Which areas voted for anti-LTN candidates and why? Oxford has had a fault line running through the City on Low Traffic Neighourhoods with the local newspaper giving many headlines, front pages and column inches to the oft-repeated inaccuracies of those opposing LTNs in Oxford. Despite this, research indicates majority support for LTNs and opposition at no more than about 29%. This article looks at why such candidates were elected. It is worth noting that Oxford’s 11 independents are in no less than 5 different groups since local elections 2024, with no lack of differences on a variety of issues. With assistance from Hazel Dawe:


Oxford local elections and Low Traffic Neighbourhoods







ELECTRONIC ROAD PRICING: a case study applying it to Oxford

By 2009, the Government subsidy to private driving in the UK was about £26bn. 2010/2011, the Government froze fuel duties – causing the subsidy to grow further. But, in a country with growing numbers of electric vehicles, refunding the road system is a necessity Governments cannot avoid. Steve Dawe, with help from Hazel Dawe, gives an outline of what Electronic Road Pricing might look like in Oxford – a city notorious for its traffic problems:

Electronic Road Pricing: a case study for Oxford



PLAN FOR DRIVERS, as if people had no other interests?

A peer reviewed academic journal article by Steve Dawe on the Government’s extraordinary Plan for Drivers. (World Transport Policy and Practice, May 2024, 29.1) The Plan for Driver shows a Government that seeks division between drivers and others, whilst having no awareness that drivers want quieter streets where they live, less pollution and better Climate policies – see article by using this link:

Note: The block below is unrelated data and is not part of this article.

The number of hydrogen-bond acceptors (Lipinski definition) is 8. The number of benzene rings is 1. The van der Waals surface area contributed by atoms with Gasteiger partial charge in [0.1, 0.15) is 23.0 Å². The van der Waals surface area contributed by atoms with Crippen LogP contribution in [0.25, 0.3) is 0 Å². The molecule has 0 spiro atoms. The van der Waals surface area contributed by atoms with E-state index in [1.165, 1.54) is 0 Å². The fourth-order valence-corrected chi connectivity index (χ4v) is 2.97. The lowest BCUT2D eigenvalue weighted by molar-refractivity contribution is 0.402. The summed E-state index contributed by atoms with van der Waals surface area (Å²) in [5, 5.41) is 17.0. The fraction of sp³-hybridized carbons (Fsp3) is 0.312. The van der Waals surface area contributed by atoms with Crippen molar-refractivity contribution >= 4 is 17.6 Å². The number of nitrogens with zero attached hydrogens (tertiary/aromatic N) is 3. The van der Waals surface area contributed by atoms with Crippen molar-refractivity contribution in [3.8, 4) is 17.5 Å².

TRAFFICATION: a very British problem?

Paul F. Daniels has written a major new book on traffic and the environment: Traffication: how cars destroy the environment and what we can do about it. This article reviews a work which challenges the dependency upon, and expanding fleets of, the car. Steve Dawe, supported by Hazel Dawe, reviews the book – a significant contribution to the debate about having, using and being dependent upon a car:

How does ‘traffication’ damage our environment?



Our new roads and railways are costing about 8 times the average for other countries in Europe. The very high cost of such infrastructure means other areas of infrastructure like minor roads are not not repaired; walking and cycling routes are often in a poor state; pedestrianisation is not being maintained or extended where most needed. This article, see link, makes a major challenge to the idea that national infrastructure is affordable, or that much of it is necessary investment at all. Steve Dawe writes with support from Hazel Dawe:

National infrastructure: notional benefits?



Dear Reader,

Sorry this website has not been updated for a while. Household health issues have been very demanding since early December 2023. Despite this, recovery of full health is highly probable but may take the rest of this summer. We will publicise the re-launch of the site when the updating has been completed.

In the meantime, do consider a look at my articles here: https://westenglandbylines.co.uk/author/stevedawe/

and here: The Government’s Plan for Drivers – https://www.worldtransportjournal.org/journal pp.25-31 – journal issue 29.1

best wishes

Steve Dawe



The Oxford City Plan local consultation document, and associated Sustainability Appraisal, whilst better than earlier versions of this type of Council documentation, still needed more work. Growth of what, for what purpose and how sustainable will it actually be? Why build on green spaces and greenfield sites when the City’s population is growing? Where is the strategy to build apartments above the immense area of surface car parking, private and public, in Oxford? See our comments: Submission CATG Oxford City Planb 2040 December 2023